Originally created 09/25/98

Video releases

Here is a list of what's new in video stores this weekend and a partial schedule of what's coming on video. Release dates are subject to change.


My Giant, Dangerous Beauty, The Players Club and Nightwatch.

TUESDAY: The Spanish Prisoner, Twilight, The Object of My Affection, Two Girls and a Guy and Paulie.

OCT. 6: Lost in Space.

OCT. 13: I Got the Hook Up and The Big One.

Video reviews

Here are reviews from Roger Ebert and other critics of some recent video releases:

MY GIANT (**, PG) Starts promisingly, with funny stuff about a Hollywood agent (Billy Crystal) who finds himself down and out in Romania and is rescued, body and soul, by a gentle giant (NBA star Gheorghe Muresan). But then the movie turns soft-hearted and sentimental.

THE PLAYERS CLUB (***, R) A young college student hopes to make easy money by stripping in a "gentleman's club" and finds herself drawn into a harrowing mix of crime, sex and danger. Written and directed by the rapper Ice Cube, this is a gritty black version of Showgirls, with a convincing performance by Lisa Raye and colorful, well-written supporting characters.

HE GOT GAME (***1/2, R) Denzel Washington's son is the nation's top high school basketball player. Played by Ray Allen, a Milwaukee Bucks star who has acting talent, he's under incredible pressure to sign with a top college -or with a predatory agent. Mr. Washington, a prisoner, is given a week's leave to talk his son into signing with the state governor's favorite school; if he succeeds, his sentence will be shortened. Observant about the pressures, knowledgeable about matters of the heart; Spike Lee's best film since Malcolm X.

HUSH (**, PG) Gwyneth Paltrow falls in love with the heir (Johnathon Schaech) to a horse farm, and after she gets pregnant they move there, into the domain of his possessive, controlling mother (Jessica Lange). She's a horse-breeder who wants to breed a grandson, and Ms. Paltrow's character is treated more like an expendable brood mare than a daughter-in-law.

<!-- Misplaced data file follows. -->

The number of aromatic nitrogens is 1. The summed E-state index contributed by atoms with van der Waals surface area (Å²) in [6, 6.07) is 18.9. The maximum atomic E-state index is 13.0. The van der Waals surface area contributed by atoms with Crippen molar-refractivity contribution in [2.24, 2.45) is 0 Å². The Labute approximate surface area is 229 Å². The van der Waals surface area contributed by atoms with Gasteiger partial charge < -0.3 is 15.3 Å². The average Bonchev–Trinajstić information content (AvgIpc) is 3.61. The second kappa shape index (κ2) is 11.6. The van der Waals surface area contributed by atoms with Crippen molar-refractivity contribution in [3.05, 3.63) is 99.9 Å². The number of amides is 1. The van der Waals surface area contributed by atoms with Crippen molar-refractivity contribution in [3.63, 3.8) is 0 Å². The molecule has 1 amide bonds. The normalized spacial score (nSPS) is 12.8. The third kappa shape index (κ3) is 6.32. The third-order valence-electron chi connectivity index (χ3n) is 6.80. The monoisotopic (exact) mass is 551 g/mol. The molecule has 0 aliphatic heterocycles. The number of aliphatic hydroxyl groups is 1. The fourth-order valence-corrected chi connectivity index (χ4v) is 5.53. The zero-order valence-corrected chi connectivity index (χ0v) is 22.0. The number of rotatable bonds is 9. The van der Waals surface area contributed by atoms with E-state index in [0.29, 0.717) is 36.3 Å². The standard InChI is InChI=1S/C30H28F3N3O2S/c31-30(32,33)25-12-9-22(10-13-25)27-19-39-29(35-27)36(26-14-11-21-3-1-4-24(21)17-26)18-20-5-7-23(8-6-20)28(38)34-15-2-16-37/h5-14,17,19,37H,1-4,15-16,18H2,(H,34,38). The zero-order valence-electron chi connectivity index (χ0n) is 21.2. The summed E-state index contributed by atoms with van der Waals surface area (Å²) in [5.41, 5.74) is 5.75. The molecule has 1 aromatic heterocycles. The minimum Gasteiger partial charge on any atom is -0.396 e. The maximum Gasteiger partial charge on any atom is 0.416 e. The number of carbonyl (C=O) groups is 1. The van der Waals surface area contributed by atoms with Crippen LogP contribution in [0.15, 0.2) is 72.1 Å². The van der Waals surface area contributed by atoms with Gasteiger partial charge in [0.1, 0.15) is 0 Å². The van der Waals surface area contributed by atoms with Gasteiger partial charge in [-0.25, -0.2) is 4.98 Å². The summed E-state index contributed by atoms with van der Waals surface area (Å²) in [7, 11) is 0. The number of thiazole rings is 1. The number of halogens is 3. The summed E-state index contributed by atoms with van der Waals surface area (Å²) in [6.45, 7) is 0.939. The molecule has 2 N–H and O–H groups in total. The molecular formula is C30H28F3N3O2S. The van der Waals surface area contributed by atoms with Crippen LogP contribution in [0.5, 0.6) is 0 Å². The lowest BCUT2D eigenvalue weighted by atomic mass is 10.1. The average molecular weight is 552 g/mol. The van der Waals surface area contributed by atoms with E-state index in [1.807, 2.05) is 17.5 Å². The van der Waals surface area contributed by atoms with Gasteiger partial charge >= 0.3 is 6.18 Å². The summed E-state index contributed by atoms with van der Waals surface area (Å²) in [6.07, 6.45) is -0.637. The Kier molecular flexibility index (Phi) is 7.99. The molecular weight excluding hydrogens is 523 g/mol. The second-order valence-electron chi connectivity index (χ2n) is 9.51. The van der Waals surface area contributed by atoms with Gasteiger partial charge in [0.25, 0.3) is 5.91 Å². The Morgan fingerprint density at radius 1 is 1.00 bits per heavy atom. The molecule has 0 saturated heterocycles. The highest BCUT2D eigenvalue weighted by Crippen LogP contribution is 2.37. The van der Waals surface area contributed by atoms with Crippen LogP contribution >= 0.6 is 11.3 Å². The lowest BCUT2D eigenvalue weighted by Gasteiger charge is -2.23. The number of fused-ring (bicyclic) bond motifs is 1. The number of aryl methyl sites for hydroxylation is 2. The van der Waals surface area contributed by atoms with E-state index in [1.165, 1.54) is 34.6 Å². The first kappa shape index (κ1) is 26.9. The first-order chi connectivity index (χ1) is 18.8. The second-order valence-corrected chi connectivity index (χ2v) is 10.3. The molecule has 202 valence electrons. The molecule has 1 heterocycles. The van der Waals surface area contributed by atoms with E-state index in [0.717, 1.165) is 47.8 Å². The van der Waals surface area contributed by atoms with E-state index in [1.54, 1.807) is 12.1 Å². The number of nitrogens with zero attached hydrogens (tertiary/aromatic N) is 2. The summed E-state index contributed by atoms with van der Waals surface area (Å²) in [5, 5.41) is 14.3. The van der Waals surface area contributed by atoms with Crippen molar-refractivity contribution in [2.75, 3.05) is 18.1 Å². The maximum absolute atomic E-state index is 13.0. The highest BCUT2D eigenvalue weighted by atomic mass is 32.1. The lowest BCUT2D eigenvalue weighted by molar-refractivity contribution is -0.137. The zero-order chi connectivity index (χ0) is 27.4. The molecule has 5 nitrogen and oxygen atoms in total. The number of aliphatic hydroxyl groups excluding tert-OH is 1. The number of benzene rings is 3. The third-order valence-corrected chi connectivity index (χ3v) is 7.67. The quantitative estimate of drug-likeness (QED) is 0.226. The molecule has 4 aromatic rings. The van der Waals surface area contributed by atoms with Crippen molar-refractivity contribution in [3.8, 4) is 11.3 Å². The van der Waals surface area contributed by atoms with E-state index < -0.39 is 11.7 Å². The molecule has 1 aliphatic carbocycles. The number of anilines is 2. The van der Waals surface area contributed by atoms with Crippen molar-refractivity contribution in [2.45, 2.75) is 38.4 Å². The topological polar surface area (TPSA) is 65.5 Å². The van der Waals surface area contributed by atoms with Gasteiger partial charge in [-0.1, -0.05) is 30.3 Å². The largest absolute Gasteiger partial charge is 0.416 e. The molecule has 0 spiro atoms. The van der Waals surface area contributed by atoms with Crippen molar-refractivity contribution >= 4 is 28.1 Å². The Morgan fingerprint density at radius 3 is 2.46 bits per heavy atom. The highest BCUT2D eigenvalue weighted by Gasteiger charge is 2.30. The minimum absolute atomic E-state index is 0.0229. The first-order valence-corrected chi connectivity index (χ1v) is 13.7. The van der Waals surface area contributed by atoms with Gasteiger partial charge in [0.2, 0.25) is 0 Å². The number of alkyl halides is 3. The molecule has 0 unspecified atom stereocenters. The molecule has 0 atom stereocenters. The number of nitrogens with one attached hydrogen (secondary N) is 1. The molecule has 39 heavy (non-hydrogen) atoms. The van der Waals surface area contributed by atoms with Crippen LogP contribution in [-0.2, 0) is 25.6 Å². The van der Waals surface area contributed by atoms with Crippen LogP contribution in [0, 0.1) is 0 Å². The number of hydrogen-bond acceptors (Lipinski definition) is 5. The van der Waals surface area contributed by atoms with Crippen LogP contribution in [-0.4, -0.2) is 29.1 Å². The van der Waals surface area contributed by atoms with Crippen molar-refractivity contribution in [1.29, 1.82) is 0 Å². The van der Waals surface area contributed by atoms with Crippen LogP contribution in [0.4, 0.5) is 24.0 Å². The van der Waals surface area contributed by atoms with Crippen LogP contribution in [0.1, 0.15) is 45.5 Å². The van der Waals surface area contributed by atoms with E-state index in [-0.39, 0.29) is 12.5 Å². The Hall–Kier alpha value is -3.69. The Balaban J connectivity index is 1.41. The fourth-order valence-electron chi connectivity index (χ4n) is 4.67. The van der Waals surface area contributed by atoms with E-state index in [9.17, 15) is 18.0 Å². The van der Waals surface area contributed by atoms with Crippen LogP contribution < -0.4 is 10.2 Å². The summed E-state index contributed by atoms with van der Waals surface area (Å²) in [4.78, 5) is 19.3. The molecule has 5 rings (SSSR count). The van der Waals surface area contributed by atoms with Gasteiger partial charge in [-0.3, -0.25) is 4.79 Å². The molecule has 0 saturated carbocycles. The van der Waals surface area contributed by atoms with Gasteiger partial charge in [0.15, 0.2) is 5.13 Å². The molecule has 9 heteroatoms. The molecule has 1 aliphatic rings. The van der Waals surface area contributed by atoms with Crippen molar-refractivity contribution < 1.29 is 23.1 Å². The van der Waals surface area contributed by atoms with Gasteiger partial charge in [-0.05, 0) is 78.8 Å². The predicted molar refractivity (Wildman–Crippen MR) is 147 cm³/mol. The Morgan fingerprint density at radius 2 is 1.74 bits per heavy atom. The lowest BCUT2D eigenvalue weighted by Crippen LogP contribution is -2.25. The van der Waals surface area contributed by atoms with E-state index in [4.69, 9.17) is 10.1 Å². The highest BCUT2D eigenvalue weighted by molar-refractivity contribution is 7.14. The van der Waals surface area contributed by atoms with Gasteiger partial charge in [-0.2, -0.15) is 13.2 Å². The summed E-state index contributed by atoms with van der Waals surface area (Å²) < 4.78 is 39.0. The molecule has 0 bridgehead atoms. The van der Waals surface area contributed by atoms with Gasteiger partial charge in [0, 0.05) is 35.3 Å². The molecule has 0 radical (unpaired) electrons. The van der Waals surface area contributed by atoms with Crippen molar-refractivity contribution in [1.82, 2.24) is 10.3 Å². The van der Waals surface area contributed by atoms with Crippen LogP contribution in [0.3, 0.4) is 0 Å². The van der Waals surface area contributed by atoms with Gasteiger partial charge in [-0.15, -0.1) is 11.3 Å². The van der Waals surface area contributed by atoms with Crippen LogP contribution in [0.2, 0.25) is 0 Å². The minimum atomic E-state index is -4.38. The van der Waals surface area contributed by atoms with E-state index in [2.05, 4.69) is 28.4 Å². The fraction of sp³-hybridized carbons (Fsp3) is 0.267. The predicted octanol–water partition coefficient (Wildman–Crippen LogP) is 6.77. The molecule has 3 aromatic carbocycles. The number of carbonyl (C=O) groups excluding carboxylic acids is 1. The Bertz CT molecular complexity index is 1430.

PRIMARY COLORS (****, R) The movie resonates with its parallels to the lives of Bill and Hillary Clinton, but it's a lot more than a disguised expose. It's a superb film -funny, insightful and very wise about the realities of political life. John Travolta and Emma Thompson, as a presidential candidate and his wife, preserve a certain distant mystery; the movie sees them through the eyes of their aides, including characters played by Adrian Lester, Billy Bob Thornton and Kathy Bates, whose dynamo "dust-buster" is an Oscar-caliber performance.

WILD THINGS (***, R) Neve Campbell solidifies her standing as the queen of slick exploitation in a film that's part soft-core sex film, part soap opera and part Florida noir. After a rich kid (Denise Richards from Starship Troopers) accuses a high school teacher (Matt Dillon) of raping her, Ms. Campbell's character says she was raped, too. But is there more to the story? Kevin Bacon is the local cop, and Bill Murray is hilarious as a storefront lawyer, in a film that combines a lurid trash plot with sneaky satire.

BARNEY'S BIG ADVENTURE (***, G) Barney the purple dinosaur stars in his own movie, which is frankly aimed at preschoolers and will be pretty slow going for anyone older than about 7.

TITANIC (****, PG-13) James Cameron's 194-minute, $200 million film of the tragic voyage is in the tradition of the great Hollywood epics. It is flawlessly crafted, intelligently constructed, strongly acted and spellbinding. Leonardo DiCaprio and Kate Winslet make a touching couple, he from steerage, she fleeing marriage to a rich snob, who find love in the days before the great ship sinks. The special effects are flawless, seamless, and do their job without upstaging the story. The last hour, as the unsinkable ship sinks, is awesome.

THE LEADING MAN (****, R) Lambert Wilson plays "Britain's greatest playwright," a man bedeviled by an angry wife and a demanding mistress. His new play stars a Hollywood sex symbol (Jon Bon Jovi), who offers to solve his problems by seducing his wife (Anna Galiena). But will he make a clean sweep and also seduce the mistress (Thandie Newton)? Set in a convincing backstage world peopled with British theatrical veterans (David Warner, Barry Humphries, Patricia Hodge), it's a romantic intrigue with a touch of Hitchcock.

MEN WITH GUNS (****, R) John Sayles' new film follows a doctor (Federico Luppi) who journeys into a Central American rain forest hoping to visit medical students he trained, who may have been killed. He encounters a countryside where villagers are killed by the military for helping the guerrillas and by the guerrillas for helping the military. Joined by four outcasts (an army deserter, an ex-priest, an orphan and a rape victim), the doctor pursues reports of a village so hidden that neither the army nor the guerrillas have been able to find it.